Stephen A. Smith’s racial remarks about Jason Garrett are irresponsible
Why ESPN’s Stephen A. Smith’s claim that Dallas Cowboys head coach Jason Garrett has only kept his job in Dallas because of his race is ignorant, illogical and irresponsible.
Yet another member of the media is making waves by way of controversial statements aimed at “white America” and specifically the Dallas Cowboys’ head coach Jason Garrett. ESPN television personality Stephen A. Smith recently claimed on his television show “First Take” that Garrett’s race is the reason that he was not fired after the Cowboys’ 4-12 season.
I believe this is the most asinine statement one could make about Garrett and his job status. While there is no doubt that the Cowboys’ head coach did not have a fantastic season, he did not deserve to lose his job, regardless of whether his skin is white, black, orange, purple, or green with yellow spots.
“Jason Garrett is the walking epitome of everything that black folks in America lament” – Stephen A. Smith
Garrett has a career record of 45-43 (.511 winning percentage) including the playoffs. Furthermore, Garrett has had to coach 21 games without starting quarterback Tony Romo who has missed significant portions of the 2010 and 2015 seasons after breaking his clavicle.
How many NFL head coaches are going to have a winning record despite playing 24.7% of his games without his franchise quarterback on the field?
With Romo on the field, Garrett’s record in the regular season is 36-28, a mark that will get few coaches fired unless there are extenuating circumstances. So logic would suggest that Garrett did not get fired because the Dallas Cowboys front office and specifically its owner and general manager Jerry Jones is racist. But because Jones may have finally learned that consistency at the top of an organization is paramount to its success.
Those who look at these comments from Smith through the lens of logic and reason have to wonder why he is not angered by the fact that the Indianapolis Colts did not fire their Caucasian coach Chuck Pagano after his team, which was heavily favored to win its division, went 8-8 and missed the playoffs because the its franchise quarterback Andrew luck also missed most of the season. Not only did Pagano retain his job, received a four-year contract extension.
Where is Smith’s outrage over this unexpected turn of events? The answer: Smith is aiming his vitriol at the Cowboys because they are the most high-profile organization in professional sports.
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In the world of constant shouting and noise that has become sports talk television and radio, if media personalities do not make waves they are likely to be ignored. Which means a loss in ratings or even worse, a descent into irrelevance. But Smith playing the race card to get attention is deplorable.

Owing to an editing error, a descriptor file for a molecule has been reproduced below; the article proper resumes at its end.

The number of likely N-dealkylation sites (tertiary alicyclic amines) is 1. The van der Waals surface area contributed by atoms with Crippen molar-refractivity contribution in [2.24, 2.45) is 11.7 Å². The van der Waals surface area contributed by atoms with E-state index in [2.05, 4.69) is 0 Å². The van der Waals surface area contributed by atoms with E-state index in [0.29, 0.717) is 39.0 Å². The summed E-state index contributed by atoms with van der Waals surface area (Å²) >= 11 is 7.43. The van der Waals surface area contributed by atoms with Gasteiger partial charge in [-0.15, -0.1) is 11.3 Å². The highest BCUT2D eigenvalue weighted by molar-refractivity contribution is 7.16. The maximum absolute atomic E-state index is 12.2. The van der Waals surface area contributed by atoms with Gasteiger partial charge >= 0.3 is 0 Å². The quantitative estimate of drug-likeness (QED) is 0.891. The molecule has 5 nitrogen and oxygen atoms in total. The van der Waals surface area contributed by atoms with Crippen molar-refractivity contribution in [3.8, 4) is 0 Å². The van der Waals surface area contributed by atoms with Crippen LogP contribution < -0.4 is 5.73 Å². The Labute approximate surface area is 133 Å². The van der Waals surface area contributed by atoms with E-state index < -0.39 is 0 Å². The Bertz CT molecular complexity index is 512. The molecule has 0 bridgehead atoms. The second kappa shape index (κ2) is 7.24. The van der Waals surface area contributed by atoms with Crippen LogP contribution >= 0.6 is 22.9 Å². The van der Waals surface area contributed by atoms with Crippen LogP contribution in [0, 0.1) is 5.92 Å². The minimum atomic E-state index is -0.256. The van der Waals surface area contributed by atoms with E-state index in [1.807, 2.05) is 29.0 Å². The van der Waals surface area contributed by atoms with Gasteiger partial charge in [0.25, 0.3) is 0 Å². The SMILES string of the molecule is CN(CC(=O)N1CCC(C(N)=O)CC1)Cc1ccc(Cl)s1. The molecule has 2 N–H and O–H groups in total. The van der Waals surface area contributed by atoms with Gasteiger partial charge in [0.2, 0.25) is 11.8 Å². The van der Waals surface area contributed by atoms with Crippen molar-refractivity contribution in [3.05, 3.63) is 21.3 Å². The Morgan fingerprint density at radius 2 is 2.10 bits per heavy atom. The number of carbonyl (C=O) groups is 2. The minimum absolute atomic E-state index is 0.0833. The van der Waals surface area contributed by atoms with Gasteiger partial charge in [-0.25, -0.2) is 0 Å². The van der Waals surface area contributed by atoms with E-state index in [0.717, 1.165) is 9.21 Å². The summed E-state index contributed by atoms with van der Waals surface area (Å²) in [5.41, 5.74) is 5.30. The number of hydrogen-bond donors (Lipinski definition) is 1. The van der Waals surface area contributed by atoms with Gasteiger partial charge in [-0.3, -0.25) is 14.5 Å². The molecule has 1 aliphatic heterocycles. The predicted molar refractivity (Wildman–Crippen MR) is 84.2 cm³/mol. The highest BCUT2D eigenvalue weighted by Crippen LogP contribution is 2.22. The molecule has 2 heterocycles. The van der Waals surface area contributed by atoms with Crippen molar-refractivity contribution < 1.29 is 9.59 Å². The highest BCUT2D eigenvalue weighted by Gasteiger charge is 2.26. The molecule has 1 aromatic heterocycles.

Is he not satisfied with the firing of white coaches Chip Kelly of the Philadelphia Eagles, two-time Super Bowl Champion Tom Coughlin who was forced to step down by the New York Giants, Mike Pettine of the Cleveland Browns, or Ken Whisenhunt of the Tennessee Titans?
Smith is correct in one assertion: that Garrett’s friendship with Jerry Jones has helped his job security. However, does Smith really think this has anything to do with race?
Has he not watched Jerry Jones operate over the last two decades? This is a general manager who held on to numerous players and coaches with whom he was close despite their poor or declining performances. Furthermore, of these friends of Jones one can find multiple members of both the black and white race.
"“Jason Garrett is the walking epitome of everything that black folks in America lament,” Stephen A. Smith said about Jason Garrett. “…and everything that black folks lament in America. He didn’t get the blame but he got the credit.” Link"
Well Mr. Smith, in this article Mac Engle of the Ft. Worth Star Telegram lays out why he thinks Garrett should be fired. Likewise, in this November article November article by Randy Galloway (also of the Star Telegram) lobbies for Garrett to be fired.
A simple Internet search will turn up hundreds of more articles, blogs and fan posts criticizing Garrett if not calling for his outright firing. But Smith didn’t seem to find these pieces; instead he simply made a controversial, divisive and ignorant comment meant to bring nothing to the conversation other than attention to himself.
If Stephen A. Smith wants to argue for Jason Garrett’s firing, he has every right to do so. In fact, he has every right to say whatever he wants via the First Amendment.
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While I disagree with the notion that Garrett deserves to be fired, I can understand how others feel differently. But what I don’t understand is why Stephen A. Smith feels the need to play the race card in an attempt to incite America (especially over a topic as insignificant as sports) when disunion is the last thing our society needs right now.